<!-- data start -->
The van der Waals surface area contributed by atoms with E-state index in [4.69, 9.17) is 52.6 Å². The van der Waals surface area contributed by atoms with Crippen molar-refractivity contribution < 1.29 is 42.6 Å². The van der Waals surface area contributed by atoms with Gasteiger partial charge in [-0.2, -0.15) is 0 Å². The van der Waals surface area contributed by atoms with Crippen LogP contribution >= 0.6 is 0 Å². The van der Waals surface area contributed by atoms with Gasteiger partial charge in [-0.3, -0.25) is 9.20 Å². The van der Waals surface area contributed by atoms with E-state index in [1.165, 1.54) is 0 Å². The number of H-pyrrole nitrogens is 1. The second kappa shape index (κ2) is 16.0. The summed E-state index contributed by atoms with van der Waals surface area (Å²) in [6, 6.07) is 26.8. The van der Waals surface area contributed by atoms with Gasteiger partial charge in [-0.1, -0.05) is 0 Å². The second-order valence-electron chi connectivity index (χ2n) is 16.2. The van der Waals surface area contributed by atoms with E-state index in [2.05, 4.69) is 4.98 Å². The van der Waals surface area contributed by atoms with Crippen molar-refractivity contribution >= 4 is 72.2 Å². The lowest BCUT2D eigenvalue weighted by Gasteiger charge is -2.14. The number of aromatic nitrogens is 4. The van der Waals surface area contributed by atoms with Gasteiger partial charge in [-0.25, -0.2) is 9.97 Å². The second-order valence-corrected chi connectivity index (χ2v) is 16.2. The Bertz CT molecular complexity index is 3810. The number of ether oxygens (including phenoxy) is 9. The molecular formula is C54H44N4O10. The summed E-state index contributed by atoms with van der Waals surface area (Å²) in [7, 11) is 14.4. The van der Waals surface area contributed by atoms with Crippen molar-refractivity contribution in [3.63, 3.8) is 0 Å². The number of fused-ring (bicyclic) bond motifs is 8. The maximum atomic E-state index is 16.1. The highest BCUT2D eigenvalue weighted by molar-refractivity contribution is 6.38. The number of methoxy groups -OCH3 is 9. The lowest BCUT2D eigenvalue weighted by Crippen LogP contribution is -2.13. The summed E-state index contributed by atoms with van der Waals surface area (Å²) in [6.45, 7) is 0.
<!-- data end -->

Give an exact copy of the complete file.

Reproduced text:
The van der Waals surface area contributed by atoms with E-state index in [4.69, 9.17) is 52.6 Å². The van der Waals surface area contributed by atoms with Crippen molar-refractivity contribution < 1.29 is 42.6 Å². The van der Waals surface area contributed by atoms with Gasteiger partial charge in [-0.2, -0.15) is 0 Å². The van der Waals surface area contributed by atoms with Crippen LogP contribution >= 0.6 is 0 Å². The van der Waals surface area contributed by atoms with Gasteiger partial charge in [-0.3, -0.25) is 9.20 Å². The van der Waals surface area contributed by atoms with E-state index in [1.165, 1.54) is 0 Å². The number of H-pyrrole nitrogens is 1. The second kappa shape index (κ2) is 16.0. The summed E-state index contributed by atoms with van der Waals surface area (Å²) in [6, 6.07) is 26.8. The van der Waals surface area contributed by atoms with Gasteiger partial charge in [-0.1, -0.05) is 0 Å². The second-order valence-electron chi connectivity index (χ2n) is 16.2. The van der Waals surface area contributed by atoms with E-state index in [2.05, 4.69) is 4.98 Å². The van der Waals surface area contributed by atoms with Crippen molar-refractivity contribution >= 4 is 72.2 Å². The lowest BCUT2D eigenvalue weighted by Gasteiger charge is -2.14. The number of aromatic nitrogens is 4. The van der Waals surface area contributed by atoms with Gasteiger partial charge in [-0.25, -0.2) is 9.97 Å². The second-order valence-corrected chi connectivity index (χ2v) is 16.2. The Bertz CT molecular complexity index is 3810. The number of ether oxygens (including phenoxy) is 9. The molecular formula is C54H44N4O10. The summed E-state index contributed by atoms with van der Waals surface area (Å²) in [7, 11) is 14.4. The van der Waals surface area contributed by atoms with Crippen molar-refractivity contribution in [3.63, 3.8) is 0 Å². The number of fused-ring (bicyclic) bond motifs is 8. The maximum atomic E-state index is 16.1. The highest BCUT2D eigenvalue weighted by molar-refractivity contribution is 6.38. The number of methoxy groups -OCH3 is 9. The lowest BCUT2D eigenvalue weighted by Crippen LogP contribution is -2.13. The summed E-state index contributed by atoms with van der Waals surface area (Å²) in [6.45, 7) is 0.